Flickr Dupes Paying Members Again as 'Pro' Content is Strewn With Ads

Popzazzle | Friday, 15 November 2019 |

SmugMug is now apparently so takeover-addled by the mess it's made of Flickr that it can't remember what "NO ADS" means.


Grasshopper Sunset by Bob Leggitt
Image by Bob Leggitt - @PlanetBotch

Just one year after Flickr blackmailed users into paying for 'Pro' memberships with a substantially empty threat of content deletion, the platform has its con-man hat on once again.

And it's those same forgiving, compliant creatives the platform is exploiting. This time, by brazenly breaching a pledge which was clearly and expressly communicated, by Flickr, to paying, 'Pro' members. Namely...

"Your photos will never be shown next to an advertisement, whether you are viewing them or they are being viewed by the community."

"WILL. NEVER." Oh yeah?...

NO ADS - EXCEPT WHEN THERE IZ ADS, OBV


Last week, Flickr 'Pro' members - who pay $50 a year to use the platform without their content being ad-monetised - began to find adverts served against their content regardless, as cash-crazed CEO Don MacAskill continued his quest to rinse the living daylights out of the platform's notoriously submissive community.

He does not see you as a photographer. He sees you as a mark. I'll say that again. As a mark. Full stop, end of, full stop.


In a long thread on the Help Forum, paying users complained they would have to remove their photos from all potentially shared areas of the site (groups, searches, favorites - even free members' follow streams), in order to avoid having their work ad-monetised. They also found that even when multi-user compilations only comprised paying members' photos, Flickr still served ads within those compilations. Other complaints included the presence of voracious trackers' scripts inside the 'Pro' login area, despite 'new' Flickr's assurances that users' data would not be mined.

ENTER CORPORATE SPIN DUDE...


On said Help Forum thread, a Flickr representative offered a deluge of weasel words, and essentially pleaded poverty on behalf of poor little rich boy MacAskill. It was the sort of address that would have been met by a millennial userbase with a simple "OK boomer", and a sharp exit. But it takes a hell of a lot for Flickr's old-skool users to stop serving as apologists for a management that clearly sees them as mugs, and flannels them accordingly.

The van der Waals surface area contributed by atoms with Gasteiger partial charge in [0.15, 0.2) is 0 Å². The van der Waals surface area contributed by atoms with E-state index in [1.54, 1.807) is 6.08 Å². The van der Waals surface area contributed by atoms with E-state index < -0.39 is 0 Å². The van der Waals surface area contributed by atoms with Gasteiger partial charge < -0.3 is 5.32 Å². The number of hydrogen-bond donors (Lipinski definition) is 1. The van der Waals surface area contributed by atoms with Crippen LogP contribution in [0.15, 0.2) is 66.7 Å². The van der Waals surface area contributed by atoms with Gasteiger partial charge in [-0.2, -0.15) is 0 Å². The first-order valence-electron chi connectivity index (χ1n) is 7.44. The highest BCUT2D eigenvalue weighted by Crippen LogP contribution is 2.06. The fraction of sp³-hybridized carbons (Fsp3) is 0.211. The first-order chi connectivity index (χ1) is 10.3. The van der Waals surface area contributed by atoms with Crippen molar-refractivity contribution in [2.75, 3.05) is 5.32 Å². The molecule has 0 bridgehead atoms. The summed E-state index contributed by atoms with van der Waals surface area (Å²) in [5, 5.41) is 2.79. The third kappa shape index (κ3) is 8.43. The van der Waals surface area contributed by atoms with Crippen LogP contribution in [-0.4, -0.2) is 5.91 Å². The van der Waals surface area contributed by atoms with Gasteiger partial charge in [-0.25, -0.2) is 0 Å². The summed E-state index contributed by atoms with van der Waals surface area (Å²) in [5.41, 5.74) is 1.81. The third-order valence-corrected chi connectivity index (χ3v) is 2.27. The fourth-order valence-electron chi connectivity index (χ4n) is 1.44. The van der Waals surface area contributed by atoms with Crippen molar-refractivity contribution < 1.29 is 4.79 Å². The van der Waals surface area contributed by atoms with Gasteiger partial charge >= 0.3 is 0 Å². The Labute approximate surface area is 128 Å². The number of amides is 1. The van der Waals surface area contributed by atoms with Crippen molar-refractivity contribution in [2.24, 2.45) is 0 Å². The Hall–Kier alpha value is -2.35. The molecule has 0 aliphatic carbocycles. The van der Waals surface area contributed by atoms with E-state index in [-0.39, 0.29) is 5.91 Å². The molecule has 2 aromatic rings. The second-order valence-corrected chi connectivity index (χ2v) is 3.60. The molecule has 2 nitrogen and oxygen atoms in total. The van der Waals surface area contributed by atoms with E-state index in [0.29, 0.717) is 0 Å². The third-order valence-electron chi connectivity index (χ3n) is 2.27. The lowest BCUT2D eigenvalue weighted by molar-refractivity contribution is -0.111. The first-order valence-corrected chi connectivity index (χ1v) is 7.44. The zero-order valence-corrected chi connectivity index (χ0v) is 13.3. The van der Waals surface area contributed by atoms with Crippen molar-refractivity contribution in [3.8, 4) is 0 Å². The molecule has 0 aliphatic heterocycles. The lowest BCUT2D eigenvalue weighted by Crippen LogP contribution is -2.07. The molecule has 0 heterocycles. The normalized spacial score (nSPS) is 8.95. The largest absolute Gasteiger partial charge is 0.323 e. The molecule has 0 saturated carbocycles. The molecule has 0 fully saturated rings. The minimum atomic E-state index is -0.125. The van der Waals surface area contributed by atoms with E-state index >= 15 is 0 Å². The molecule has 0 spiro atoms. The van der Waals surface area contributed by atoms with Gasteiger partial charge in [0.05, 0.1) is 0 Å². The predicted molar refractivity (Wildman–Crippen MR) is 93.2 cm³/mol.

Shifting the flannel-onslaught into sitcom territory, Flickr's rep blamed Yahoo/Verizon for the presence of the tracker code. I mean, yeah, it's only been eighteen months since Verizon sold the site. I can totally see how tracker access that takes literally 90 seconds to remove, could still be attributed to Verizon. If trackers still have access then Flickr still has deals with trackers. Sigh. Bigger sigh. Biggest sigh ever.

Flickr 'Pro' members - who pay $50 a year to use the platform without their content being ad-monetised - began to find adverts served against their content regardless.


"BUT WE IZ ONLY MONETISIN' BLANK SPACE THO..."


In this latest round of creator-kicking, Flickr has tried to loophole its own no-ads promise by serving the ads in so-called 'interstitial' format. 'Interstitial' ads appear in between the display of two separate 'screen loads' and therefore do not actually accompany a paying user's content on a given screen. However...

  • Immediately after last week's update, Flickr were also caught simultaneously displaying paid members' photos and adverts on the same screen. They had no explanation for this. Their response was to roll back the change, and other than continuing to commit blatant fraud there wasn't a lot else they could do.
  • 'Interstitial' ads are still monetising paying users' content, whether or not they appear on the same screen load. If you require content to display an ad, then you are monetising that content. To claim you're not would be insulting to the intelligence of a child. It makes no difference whatsoever how many separate screen displays are involved. Without that content, those ads do not get shown.

Stop performing mental gymnastics to explain why it's okay for MacAskill to blackmail you, and then scam you.


So dear Flickr users... I say this without any bias. I'm not a Flickr user. I'm not a competitor trying to sell a rival service. I'm just like you. A photographer...

You have value. Your work has value. Flickr needs you more than you need Flickr. And that means Flickr owes you more than you owe Flickr. It's alright to put your own interests first, and you do not constantly have to worry about how much it costs Don MacAskill to host your shit. Instagram influencers do not worry about how much it costs to host their shit. YouTubers do not worry about how much it costs to host their shit. The only thing social media creatives ever worry about is what's in it for them.

So stop performing mental gymnastics to explain why it's okay for MacAskill to blackmail you, and then scam you. Stop giving money-grabbing MacAskill the benefit of the doubt. He does not see you as a photographer. He sees you as a mark. I'll say that again. As a mark. Full stop, end of, full stop.

There's a wider exploration of the internet's treatment of photographers in How the Internet Abuses Photographers & How Photographers Can Fight Back.
Bob Leggitt
Post author Bob Leggitt is a print-published writer and digital image creator, multi-instrumentalist, twice Guitarist of the Year finalist, web page designer and software developer.
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